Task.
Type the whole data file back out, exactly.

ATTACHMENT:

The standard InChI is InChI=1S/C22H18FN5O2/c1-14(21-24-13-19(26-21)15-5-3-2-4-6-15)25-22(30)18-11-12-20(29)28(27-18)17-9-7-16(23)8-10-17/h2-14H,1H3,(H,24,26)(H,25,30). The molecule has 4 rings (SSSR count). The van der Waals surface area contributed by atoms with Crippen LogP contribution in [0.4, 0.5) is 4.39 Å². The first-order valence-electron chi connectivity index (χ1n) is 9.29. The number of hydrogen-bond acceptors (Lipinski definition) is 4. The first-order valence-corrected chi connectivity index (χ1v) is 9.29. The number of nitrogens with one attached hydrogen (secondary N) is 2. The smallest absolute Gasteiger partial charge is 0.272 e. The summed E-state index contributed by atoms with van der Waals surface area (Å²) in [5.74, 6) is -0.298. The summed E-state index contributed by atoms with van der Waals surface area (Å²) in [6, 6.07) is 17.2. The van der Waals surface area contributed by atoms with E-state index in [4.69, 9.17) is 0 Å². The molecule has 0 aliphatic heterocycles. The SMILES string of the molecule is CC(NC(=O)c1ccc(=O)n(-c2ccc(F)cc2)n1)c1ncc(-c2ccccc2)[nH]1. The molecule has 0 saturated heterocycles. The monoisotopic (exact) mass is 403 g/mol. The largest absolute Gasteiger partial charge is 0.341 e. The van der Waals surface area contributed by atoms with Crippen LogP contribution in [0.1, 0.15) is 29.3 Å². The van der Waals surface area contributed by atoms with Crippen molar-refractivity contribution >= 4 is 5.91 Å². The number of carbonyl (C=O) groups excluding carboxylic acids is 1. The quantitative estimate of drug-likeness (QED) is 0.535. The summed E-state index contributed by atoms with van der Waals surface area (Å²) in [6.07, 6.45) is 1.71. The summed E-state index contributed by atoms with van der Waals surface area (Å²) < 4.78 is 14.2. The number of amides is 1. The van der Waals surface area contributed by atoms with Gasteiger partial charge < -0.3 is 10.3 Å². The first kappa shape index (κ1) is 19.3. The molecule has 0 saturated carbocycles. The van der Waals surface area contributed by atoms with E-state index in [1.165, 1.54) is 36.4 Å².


The standard InChI is InChI=1S/C22H18FN5O2/c1-14(21-24-13-19(26-21)15-5-3-2-4-6-15)25-22(30)18-11-12-20(29)28(27-18)17-9-7-16(23)8-10-17/h2-14H,1H3,(H,24,26)(H,25,30). The molecule has 4 rings (SSSR count). The van der Waals surface area contributed by atoms with Crippen LogP contribution in [0.4, 0.5) is 4.39 Å². The first-order valence-electron chi connectivity index (χ1n) is 9.29. The number of hydrogen-bond acceptors (Lipinski definition) is 4. The first-order valence-corrected chi connectivity index (χ1v) is 9.29. The number of nitrogens with one attached hydrogen (secondary N) is 2. The smallest absolute Gasteiger partial charge is 0.272 e. The summed E-state index contributed by atoms with van der Waals surface area (Å²) in [5.74, 6) is -0.298. The summed E-state index contributed by atoms with van der Waals surface area (Å²) in [6, 6.07) is 17.2. The van der Waals surface area contributed by atoms with E-state index in [4.69, 9.17) is 0 Å². The molecule has 0 aliphatic heterocycles. The SMILES string of the molecule is CC(NC(=O)c1ccc(=O)n(-c2ccc(F)cc2)n1)c1ncc(-c2ccccc2)[nH]1. The molecule has 0 saturated heterocycles. The monoisotopic (exact) mass is 403 g/mol. The largest absolute Gasteiger partial charge is 0.341 e. The van der Waals surface area contributed by atoms with Crippen LogP contribution in [0.1, 0.15) is 29.3 Å². The van der Waals surface area contributed by atoms with Crippen molar-refractivity contribution >= 4 is 5.91 Å². The number of carbonyl (C=O) groups excluding carboxylic acids is 1. The quantitative estimate of drug-likeness (QED) is 0.535. The summed E-state index contributed by atoms with van der Waals surface area (Å²) in [6.07, 6.45) is 1.71. The summed E-state index contributed by atoms with van der Waals surface area (Å²) < 4.78 is 14.2. The number of amides is 1. The van der Waals surface area contributed by atoms with Gasteiger partial charge < -0.3 is 10.3 Å². The first kappa shape index (κ1) is 19.3. The molecule has 0 saturated carbocycles. The van der Waals surface area contributed by atoms with E-state index in [1.165, 1.54) is 36.4 Å².